Interestingly, the EVFI also has a branch in the US. The Ekal Vidyalaya Foundation of USA, along with home-bred organisations, are committed to create a "people's movement involving thousands of selfless dedicated Indians, NRIs and other people of Indian origin, in order to wean children of remote tribal areas of India away from illiteracy, and consequently superstition, exploitation, ill-health, poverty and crime," said sources.

The EVFI offers five years of free schooling for children, especially in the tribal belts of India. A typical class has around 30-40 children in the age group of four-15 years, and is often conducted in rural environs. All study materials are provided free of cost.
Although the EVFI website has a large portrait of poet and writer Rabindranath Tagore, obviously referring to his "nature is our teacher" philosophy, there is not any pertinent information on the syllabus taught. The EVFI apparently imparts "basic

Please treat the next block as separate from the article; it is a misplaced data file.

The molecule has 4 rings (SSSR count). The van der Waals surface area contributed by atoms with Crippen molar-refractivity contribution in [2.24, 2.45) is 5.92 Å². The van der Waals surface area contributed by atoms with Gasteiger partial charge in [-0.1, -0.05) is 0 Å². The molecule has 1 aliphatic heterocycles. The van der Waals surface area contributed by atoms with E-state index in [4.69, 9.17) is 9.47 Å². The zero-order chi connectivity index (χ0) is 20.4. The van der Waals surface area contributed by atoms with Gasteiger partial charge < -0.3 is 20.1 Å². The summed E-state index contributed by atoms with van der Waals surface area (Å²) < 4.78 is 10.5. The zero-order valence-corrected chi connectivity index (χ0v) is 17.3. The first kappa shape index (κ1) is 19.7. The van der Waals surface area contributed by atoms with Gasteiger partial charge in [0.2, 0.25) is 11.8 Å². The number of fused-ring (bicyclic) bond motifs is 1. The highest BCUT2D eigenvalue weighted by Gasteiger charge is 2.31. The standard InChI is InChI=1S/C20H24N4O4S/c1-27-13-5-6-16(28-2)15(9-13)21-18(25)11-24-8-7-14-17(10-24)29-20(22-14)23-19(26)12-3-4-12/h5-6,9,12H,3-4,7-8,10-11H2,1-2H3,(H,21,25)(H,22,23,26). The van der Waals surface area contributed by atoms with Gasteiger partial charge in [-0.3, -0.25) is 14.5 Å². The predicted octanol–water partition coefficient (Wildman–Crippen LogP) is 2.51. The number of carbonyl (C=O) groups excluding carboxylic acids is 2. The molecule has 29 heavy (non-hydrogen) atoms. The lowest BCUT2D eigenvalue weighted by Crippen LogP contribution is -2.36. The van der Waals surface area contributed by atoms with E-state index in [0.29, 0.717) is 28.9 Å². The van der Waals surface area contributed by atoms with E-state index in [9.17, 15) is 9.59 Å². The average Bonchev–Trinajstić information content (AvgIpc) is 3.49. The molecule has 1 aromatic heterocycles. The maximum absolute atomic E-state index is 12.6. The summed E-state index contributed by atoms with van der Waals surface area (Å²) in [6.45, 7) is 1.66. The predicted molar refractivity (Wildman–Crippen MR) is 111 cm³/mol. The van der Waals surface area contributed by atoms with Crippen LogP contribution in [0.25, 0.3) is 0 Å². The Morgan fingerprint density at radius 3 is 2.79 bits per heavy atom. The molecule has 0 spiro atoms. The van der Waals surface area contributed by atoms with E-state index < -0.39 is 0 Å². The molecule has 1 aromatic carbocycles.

alphabetic and numeric knowledge, health and hygiene, character-building and moral
values" and "sanskaars", whatever that may mean.

As teachers, the EVFI appoints locally educated youths (generally those who have only studied till high school) who are "specially trained" to become key figures and catalysts of change and "character building" for the entire village or area. Besides, the schools are also supposed to conduct health camps, cleanliness drives and
environment awareness programmes among rural tribals.

Classes are more like informal teaching sessions comprising katha (story-telling sessions), natak (dramas), lok-geet (folk songs), and pravachan (religious discourses).